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Learn how Queen's is planning for our safe return to campus.

The gift is in the giving back

[Campaign Co-Chairs]
Donald and Joan McGeachy Chair in Biomedical Engineering Professor Tim Bryant, Executive Director Undergraduate Admission and Recruitment Stuart Pinchin and Emeritus Professor Carlos Prado (Philosophy) are three of the five co-chairs for the Campus Community Appeal.

Each co-chair of Queen’s Campus Community Appeal has a distinctive reason for helping lead the university’s annual fundraising campaign. What unites all five volunteers is a common desire to “give back” to the university.

Previously, we asked Terrie Easter Sheen (Gender Studies) and Martha Whitehead (University Librarian) to share what motivates them as volunteers, as well as their personal reasons for giving. Today the remaining three co-chairs – Donald and Joan McGeachy Chair in Biomedical Engineering Professor Tim Bryant, Executive Director Undergraduate Admission and Recruitment Stuart Pinchin and Emeritus Professor Carlos Prado (Philosophy) – respond to the same questions.

What drew you to this volunteer position as Co-Chair for the Campus Community Appeal?

Tim Bryant:  Ever since being a student here in the 1970s, I’ve wanted to give back. Now that I’m better able to help financially, that’s one way I can contribute – and giving my time is another. I think both are important to do.

Stuart Pinchin:  When I was working in the corporate world, I always had a strong desire to be involved in the community and give back. The same is true now that I’m at Queen’s.

Carlos Prado:  I wanted to do more than simply donate funds. This seemed a good way to contribute a little more.

What project(s) do you support with your gifts to Queen’s?  

TB:  As a bursary recipient myself, I know the difference student assistance can make; so that’s one of my support areas. The other is very close to my heart: new facilities for Mechanical and Materials Engineering that will help launch our department into the future.

SP:  Our class gift many years ago established the Arts ’78 Bursary, after a classmate lost everything in an apartment fire. That’s what I continue to support.

CP:  I support the Prado Thesis Prize in Philosophy, and my wife and I support the Prado Chamber Music Prize in the School of Music.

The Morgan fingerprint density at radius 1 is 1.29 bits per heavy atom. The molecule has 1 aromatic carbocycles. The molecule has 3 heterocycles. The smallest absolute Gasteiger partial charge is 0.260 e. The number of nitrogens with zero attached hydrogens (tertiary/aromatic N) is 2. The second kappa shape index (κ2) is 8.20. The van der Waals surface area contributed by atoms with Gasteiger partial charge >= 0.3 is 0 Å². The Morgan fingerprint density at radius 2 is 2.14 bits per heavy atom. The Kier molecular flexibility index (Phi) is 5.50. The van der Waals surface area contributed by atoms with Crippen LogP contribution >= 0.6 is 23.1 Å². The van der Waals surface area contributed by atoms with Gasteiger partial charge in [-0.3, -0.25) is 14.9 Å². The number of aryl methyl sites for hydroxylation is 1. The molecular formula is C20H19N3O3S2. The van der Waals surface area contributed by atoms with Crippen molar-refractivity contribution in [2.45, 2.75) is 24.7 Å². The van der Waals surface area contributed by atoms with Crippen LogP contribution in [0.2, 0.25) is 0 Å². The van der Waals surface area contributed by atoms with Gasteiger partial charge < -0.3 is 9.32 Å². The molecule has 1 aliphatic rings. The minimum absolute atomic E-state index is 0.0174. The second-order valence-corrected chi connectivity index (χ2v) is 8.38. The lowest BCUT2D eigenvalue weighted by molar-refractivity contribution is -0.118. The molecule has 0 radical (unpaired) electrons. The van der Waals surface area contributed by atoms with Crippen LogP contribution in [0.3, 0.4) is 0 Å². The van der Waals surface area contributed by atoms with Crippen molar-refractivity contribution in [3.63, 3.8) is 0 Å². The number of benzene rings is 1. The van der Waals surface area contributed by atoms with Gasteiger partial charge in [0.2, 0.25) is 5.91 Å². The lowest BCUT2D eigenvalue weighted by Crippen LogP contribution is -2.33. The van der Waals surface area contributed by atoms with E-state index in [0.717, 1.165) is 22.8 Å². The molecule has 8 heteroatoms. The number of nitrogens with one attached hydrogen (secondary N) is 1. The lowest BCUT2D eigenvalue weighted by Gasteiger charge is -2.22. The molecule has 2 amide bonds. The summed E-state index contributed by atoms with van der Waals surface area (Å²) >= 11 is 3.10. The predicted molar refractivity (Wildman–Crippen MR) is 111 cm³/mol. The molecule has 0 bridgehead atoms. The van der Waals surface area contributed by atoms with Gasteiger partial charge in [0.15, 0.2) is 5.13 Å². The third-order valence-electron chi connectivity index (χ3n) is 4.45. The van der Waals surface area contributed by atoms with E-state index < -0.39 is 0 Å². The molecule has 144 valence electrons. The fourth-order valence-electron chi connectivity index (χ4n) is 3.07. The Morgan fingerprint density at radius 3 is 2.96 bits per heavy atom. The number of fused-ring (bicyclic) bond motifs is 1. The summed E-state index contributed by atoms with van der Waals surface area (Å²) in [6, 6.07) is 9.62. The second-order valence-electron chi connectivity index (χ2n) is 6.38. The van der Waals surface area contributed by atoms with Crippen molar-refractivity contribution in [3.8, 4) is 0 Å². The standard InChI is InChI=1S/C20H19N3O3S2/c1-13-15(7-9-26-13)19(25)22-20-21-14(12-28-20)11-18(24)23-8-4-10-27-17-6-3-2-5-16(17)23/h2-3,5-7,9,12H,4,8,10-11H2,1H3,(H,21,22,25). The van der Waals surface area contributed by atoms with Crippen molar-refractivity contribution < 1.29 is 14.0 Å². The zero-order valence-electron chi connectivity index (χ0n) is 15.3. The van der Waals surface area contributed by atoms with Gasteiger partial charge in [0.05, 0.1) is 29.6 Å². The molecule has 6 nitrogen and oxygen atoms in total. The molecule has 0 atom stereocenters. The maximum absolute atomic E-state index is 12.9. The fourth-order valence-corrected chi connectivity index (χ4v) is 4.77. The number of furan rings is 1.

What would you say to someone who was considering a gift to Queen’s?

TB:  I would encourage them to reflect on the impact of their support 40 or 50 years down the road. Helping to provide a nurturing, stimulating environment for today’s exceptional students has the potential to make a real difference to Canada and the world. Everything we can do to support the Queen’s community is an investment in the future.

SP: Looking around our campus, you can see so many people giving back – beyond their day-to-day work – in so many ways. Whether a financial gift, or by volunteering their time and energy and knowledge, it has such positive reverberations for both Queen’s and the broader community.

CP:  First I would tell them that every dollar counts, and not to be shy, as some are, of making small donations. Second – and this is my special preference – I would recommend that they donate in ways that help students directly, as with achievement prizes. Lastly I would mention that donating time and/or money produces a good feeling of participation: one which is hugely bolstered when a student calls to thank you for your donation!

Every year, in November and March, current and retired staff and faculty members volunteer their time and leadership to encourage their colleagues’ participation in the Campus Community Appeal. The appeal has a direct impact across campus, supporting programs and initiatives that enrich the teaching and learning environment. Gifts may be designated to almost any area of need: from student assistance to mental health and wellness, faculty programs, the library, archives, community outreach and more.